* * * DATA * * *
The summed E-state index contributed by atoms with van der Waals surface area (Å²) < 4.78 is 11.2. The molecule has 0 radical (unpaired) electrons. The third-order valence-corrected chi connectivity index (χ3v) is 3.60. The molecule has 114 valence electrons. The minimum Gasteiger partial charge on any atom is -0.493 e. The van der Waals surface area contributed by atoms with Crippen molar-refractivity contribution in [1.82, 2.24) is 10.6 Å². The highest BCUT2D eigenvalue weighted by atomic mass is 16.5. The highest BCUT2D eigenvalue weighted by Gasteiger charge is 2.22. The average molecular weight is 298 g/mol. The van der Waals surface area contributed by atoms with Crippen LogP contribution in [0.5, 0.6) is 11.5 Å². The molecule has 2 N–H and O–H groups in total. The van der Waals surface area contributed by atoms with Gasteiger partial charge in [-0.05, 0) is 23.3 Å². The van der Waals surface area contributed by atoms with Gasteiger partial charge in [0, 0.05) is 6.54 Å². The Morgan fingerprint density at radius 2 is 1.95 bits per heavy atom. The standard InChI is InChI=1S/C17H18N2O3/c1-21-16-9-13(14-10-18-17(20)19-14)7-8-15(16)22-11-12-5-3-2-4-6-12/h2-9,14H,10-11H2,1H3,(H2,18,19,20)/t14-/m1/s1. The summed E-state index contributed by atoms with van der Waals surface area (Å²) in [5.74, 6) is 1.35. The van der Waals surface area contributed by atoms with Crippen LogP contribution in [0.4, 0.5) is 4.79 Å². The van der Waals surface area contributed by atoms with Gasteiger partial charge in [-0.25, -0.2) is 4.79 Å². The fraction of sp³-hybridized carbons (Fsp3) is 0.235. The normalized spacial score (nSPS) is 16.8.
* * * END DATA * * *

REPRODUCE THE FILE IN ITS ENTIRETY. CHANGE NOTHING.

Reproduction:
The summed E-state index contributed by atoms with van der Waals surface area (Å²) < 4.78 is 11.2. The molecule has 0 radical (unpaired) electrons. The third-order valence-corrected chi connectivity index (χ3v) is 3.60. The molecule has 114 valence electrons. The minimum Gasteiger partial charge on any atom is -0.493 e. The van der Waals surface area contributed by atoms with Crippen molar-refractivity contribution in [1.82, 2.24) is 10.6 Å². The highest BCUT2D eigenvalue weighted by atomic mass is 16.5. The highest BCUT2D eigenvalue weighted by Gasteiger charge is 2.22. The average molecular weight is 298 g/mol. The van der Waals surface area contributed by atoms with Crippen LogP contribution in [0.5, 0.6) is 11.5 Å². The molecule has 2 N–H and O–H groups in total. The van der Waals surface area contributed by atoms with Gasteiger partial charge in [-0.05, 0) is 23.3 Å². The van der Waals surface area contributed by atoms with Gasteiger partial charge in [0, 0.05) is 6.54 Å². The Morgan fingerprint density at radius 2 is 1.95 bits per heavy atom. The standard InChI is InChI=1S/C17H18N2O3/c1-21-16-9-13(14-10-18-17(20)19-14)7-8-15(16)22-11-12-5-3-2-4-6-12/h2-9,14H,10-11H2,1H3,(H2,18,19,20)/t14-/m1/s1. The summed E-state index contributed by atoms with van der Waals surface area (Å²) in [5.74, 6) is 1.35. The van der Waals surface area contributed by atoms with Crippen LogP contribution in [0.4, 0.5) is 4.79 Å². The van der Waals surface area contributed by atoms with Gasteiger partial charge in [-0.25, -0.2) is 4.79 Å². The fraction of sp³-hybridized carbons (Fsp3) is 0.235. The normalized spacial score (nSPS) is 16.8.